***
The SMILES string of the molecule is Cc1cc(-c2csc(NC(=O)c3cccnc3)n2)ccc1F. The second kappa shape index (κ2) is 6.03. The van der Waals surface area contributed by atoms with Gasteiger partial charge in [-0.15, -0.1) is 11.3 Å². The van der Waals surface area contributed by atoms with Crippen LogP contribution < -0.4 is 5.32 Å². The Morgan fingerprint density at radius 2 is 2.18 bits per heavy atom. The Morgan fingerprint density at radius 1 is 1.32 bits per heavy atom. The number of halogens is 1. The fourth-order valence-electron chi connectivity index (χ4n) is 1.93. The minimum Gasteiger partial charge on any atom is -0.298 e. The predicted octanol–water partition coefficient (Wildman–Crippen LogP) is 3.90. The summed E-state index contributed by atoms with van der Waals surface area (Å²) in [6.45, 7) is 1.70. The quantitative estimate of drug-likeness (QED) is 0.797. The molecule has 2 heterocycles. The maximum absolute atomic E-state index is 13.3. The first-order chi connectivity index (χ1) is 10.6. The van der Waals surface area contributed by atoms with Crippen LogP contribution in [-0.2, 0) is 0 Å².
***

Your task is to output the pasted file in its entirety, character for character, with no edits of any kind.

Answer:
The SMILES string of the molecule is Cc1cc(-c2csc(NC(=O)c3cccnc3)n2)ccc1F. The second kappa shape index (κ2) is 6.03. The van der Waals surface area contributed by atoms with Gasteiger partial charge in [-0.15, -0.1) is 11.3 Å². The van der Waals surface area contributed by atoms with Crippen LogP contribution < -0.4 is 5.32 Å². The Morgan fingerprint density at radius 2 is 2.18 bits per heavy atom. The Morgan fingerprint density at radius 1 is 1.32 bits per heavy atom. The number of halogens is 1. The fourth-order valence-electron chi connectivity index (χ4n) is 1.93. The minimum Gasteiger partial charge on any atom is -0.298 e. The predicted octanol–water partition coefficient (Wildman–Crippen LogP) is 3.90. The summed E-state index contributed by atoms with van der Waals surface area (Å²) in [6.45, 7) is 1.70. The quantitative estimate of drug-likeness (QED) is 0.797. The molecule has 2 heterocycles. The maximum absolute atomic E-state index is 13.3. The first-order chi connectivity index (χ1) is 10.6. The van der Waals surface area contributed by atoms with Crippen LogP contribution in [-0.2, 0) is 0 Å².